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Warc predicts key trends to shape global marketing strategies in 2024
By our News Team | 2023
Unlocking the potential of generative artificial intelligence, sportswashing concerns, and ‘the age of polarisation’ are all on the agenda.
The ‘Marketer’s Toolkit 2024’ released this week by the World Advertising Research Centre, commonly known as Warc, has identified several key trends that have reached an inflexion point and will shape global marketing strategies in the year ahead.
Now in its 13th year, the Toolkit explores factors such as socio-political polarisation, the potential of generative AI, sportswashing, and community-based sustainability. Some of the factors in more detail:
Being associated with sportswashing will be a growing concern for marketers in 2024. Photo credit: Adnen 1985 via Wikimedia Commons
Generative artificial intelligence (Gen AI) has crossed the threshold from promise to practical deployment, overhauling media strategies and audience targeting. The year 2024 will see brands look to capitalise on the emergence of accessible Gen AI tools to experiment with creative development.
Nearly three-quarters (70%) of respondents to the Marketer’s Toolkit survey plan to unlock the potential of AI in their marketing, 12% of which will look to adopt the technology wherever they can and over half (58%) describe themselves as “cautiously progressive”, actively testing and evaluating Gen AI in marketing.
However, such opportunities come with potential risks including brand safety, copyright, sustainability and agency remuneration.
“The question is, how do you build [AI] into a scaled organisational competency? That is the obsession of every single day, every single week for the next 18 months. Because it’s a race you have to win,” says Jonathan Halvorson, who is Global SVP, Consumer Experience & Digital Commerce at Mondelēz.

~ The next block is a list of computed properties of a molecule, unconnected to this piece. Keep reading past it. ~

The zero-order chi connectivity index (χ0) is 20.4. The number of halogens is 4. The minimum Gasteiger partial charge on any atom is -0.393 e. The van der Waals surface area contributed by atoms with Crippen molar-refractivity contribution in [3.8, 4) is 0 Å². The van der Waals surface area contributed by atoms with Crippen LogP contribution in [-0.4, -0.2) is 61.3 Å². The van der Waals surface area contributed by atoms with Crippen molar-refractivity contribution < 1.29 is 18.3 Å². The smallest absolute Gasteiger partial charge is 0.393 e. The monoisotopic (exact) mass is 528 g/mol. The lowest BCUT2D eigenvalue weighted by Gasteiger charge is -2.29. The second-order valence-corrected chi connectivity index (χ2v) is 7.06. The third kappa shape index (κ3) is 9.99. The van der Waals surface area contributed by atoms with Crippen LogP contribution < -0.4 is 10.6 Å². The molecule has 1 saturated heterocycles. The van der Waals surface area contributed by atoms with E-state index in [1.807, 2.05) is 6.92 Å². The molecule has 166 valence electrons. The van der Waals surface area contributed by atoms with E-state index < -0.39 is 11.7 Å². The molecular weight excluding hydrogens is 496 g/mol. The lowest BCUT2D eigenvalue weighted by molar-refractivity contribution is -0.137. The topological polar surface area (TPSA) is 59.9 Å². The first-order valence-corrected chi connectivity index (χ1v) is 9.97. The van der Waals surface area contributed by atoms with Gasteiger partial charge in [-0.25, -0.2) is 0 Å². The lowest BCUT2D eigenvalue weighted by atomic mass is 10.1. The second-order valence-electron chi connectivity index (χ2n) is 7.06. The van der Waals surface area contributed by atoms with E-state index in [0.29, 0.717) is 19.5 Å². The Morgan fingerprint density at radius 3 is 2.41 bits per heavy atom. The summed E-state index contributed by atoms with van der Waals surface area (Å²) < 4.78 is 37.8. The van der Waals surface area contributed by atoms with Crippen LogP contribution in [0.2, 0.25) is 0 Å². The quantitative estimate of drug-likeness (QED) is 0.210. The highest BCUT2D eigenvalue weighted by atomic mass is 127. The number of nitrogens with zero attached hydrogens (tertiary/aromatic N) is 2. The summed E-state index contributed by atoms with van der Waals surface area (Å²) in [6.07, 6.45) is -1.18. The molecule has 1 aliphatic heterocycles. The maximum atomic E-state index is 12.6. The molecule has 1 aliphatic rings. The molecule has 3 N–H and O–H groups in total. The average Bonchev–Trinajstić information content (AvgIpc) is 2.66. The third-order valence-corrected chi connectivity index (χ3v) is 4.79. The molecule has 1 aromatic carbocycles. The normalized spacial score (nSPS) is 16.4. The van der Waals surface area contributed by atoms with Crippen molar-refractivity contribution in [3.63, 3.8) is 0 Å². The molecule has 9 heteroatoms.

Preparing for the age of polarisation
Political ideologies have become increasingly entrenched in marketing. However, with high-profile brands caught in the polarisation crossfire, there are signs of increased timidity regarding social causes.
While 76% of Marketer’s Toolkit respondents advise standing ground in the face of controversy, 13% pursue the path of least risk saying that the best strategy is to “drop all purpose-driven strategies and political positions.”
When addressing polarising issues, brands should examine their audience through cultural and demographic lenses, and scenario-plan against any potential fallout.
Sportswashing is a growing concern
In a fragmented media landscape, sports remain a natural passion point for brands to leverage. It delivers mass real-time audiences, yielding a growing competition for media rights, fresh content and sponsorship opportunities.
Critics allege this is resulting in the rise of ‘sportswashing’ whereby entities accused of a poor human rights track record invest in sports to bolster their reputation.
Of Marketer’s Toolkit respondents, 61% concur that it is “very important” for sports organisers and owners to avoid being politically divisive.
Opportunities for marketers include developing new content formats, engaging with growing sports and different communities, and data-driven insights to track performance and fan attitudes.
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